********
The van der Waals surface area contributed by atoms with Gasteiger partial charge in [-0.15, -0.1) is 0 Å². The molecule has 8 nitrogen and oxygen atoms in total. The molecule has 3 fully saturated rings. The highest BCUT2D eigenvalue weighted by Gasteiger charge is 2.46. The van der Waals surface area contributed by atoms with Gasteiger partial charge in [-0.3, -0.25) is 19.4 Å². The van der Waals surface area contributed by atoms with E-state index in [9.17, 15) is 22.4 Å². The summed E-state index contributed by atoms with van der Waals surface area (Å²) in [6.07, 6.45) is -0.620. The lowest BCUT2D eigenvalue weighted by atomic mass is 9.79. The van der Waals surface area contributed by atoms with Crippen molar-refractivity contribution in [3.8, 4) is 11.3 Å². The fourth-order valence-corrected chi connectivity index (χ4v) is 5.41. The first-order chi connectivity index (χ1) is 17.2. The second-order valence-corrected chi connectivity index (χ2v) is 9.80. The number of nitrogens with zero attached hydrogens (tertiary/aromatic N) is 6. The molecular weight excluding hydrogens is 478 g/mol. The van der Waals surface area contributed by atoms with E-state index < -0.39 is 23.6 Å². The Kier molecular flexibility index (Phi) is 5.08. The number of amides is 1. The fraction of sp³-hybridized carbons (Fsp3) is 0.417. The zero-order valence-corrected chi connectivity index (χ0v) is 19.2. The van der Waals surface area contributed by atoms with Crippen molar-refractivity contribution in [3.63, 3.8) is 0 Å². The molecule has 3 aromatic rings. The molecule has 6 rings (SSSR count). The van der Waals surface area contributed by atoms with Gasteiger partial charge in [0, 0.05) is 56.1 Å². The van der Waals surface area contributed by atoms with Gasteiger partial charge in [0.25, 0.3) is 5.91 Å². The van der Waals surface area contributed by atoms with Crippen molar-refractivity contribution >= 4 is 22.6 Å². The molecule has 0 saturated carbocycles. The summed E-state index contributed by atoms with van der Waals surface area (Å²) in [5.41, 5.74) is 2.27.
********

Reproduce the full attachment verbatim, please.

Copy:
The van der Waals surface area contributed by atoms with Gasteiger partial charge in [-0.15, -0.1) is 0 Å². The molecule has 8 nitrogen and oxygen atoms in total. The molecule has 3 fully saturated rings. The highest BCUT2D eigenvalue weighted by Gasteiger charge is 2.46. The van der Waals surface area contributed by atoms with Gasteiger partial charge in [-0.3, -0.25) is 19.4 Å². The van der Waals surface area contributed by atoms with E-state index in [9.17, 15) is 22.4 Å². The summed E-state index contributed by atoms with van der Waals surface area (Å²) in [6.07, 6.45) is -0.620. The lowest BCUT2D eigenvalue weighted by atomic mass is 9.79. The van der Waals surface area contributed by atoms with Crippen molar-refractivity contribution in [3.8, 4) is 11.3 Å². The fourth-order valence-corrected chi connectivity index (χ4v) is 5.41. The first-order chi connectivity index (χ1) is 17.2. The second-order valence-corrected chi connectivity index (χ2v) is 9.80. The number of nitrogens with zero attached hydrogens (tertiary/aromatic N) is 6. The molecular weight excluding hydrogens is 478 g/mol. The van der Waals surface area contributed by atoms with E-state index < -0.39 is 23.6 Å². The Kier molecular flexibility index (Phi) is 5.08. The number of amides is 1. The fraction of sp³-hybridized carbons (Fsp3) is 0.417. The zero-order valence-corrected chi connectivity index (χ0v) is 19.2. The van der Waals surface area contributed by atoms with Crippen molar-refractivity contribution in [3.63, 3.8) is 0 Å². The molecule has 3 aromatic rings. The molecule has 6 rings (SSSR count). The van der Waals surface area contributed by atoms with Gasteiger partial charge in [0, 0.05) is 56.1 Å². The van der Waals surface area contributed by atoms with Gasteiger partial charge in [0.25, 0.3) is 5.91 Å². The van der Waals surface area contributed by atoms with Crippen molar-refractivity contribution >= 4 is 22.6 Å². The molecule has 0 saturated carbocycles. The summed E-state index contributed by atoms with van der Waals surface area (Å²) in [5.41, 5.74) is 2.27.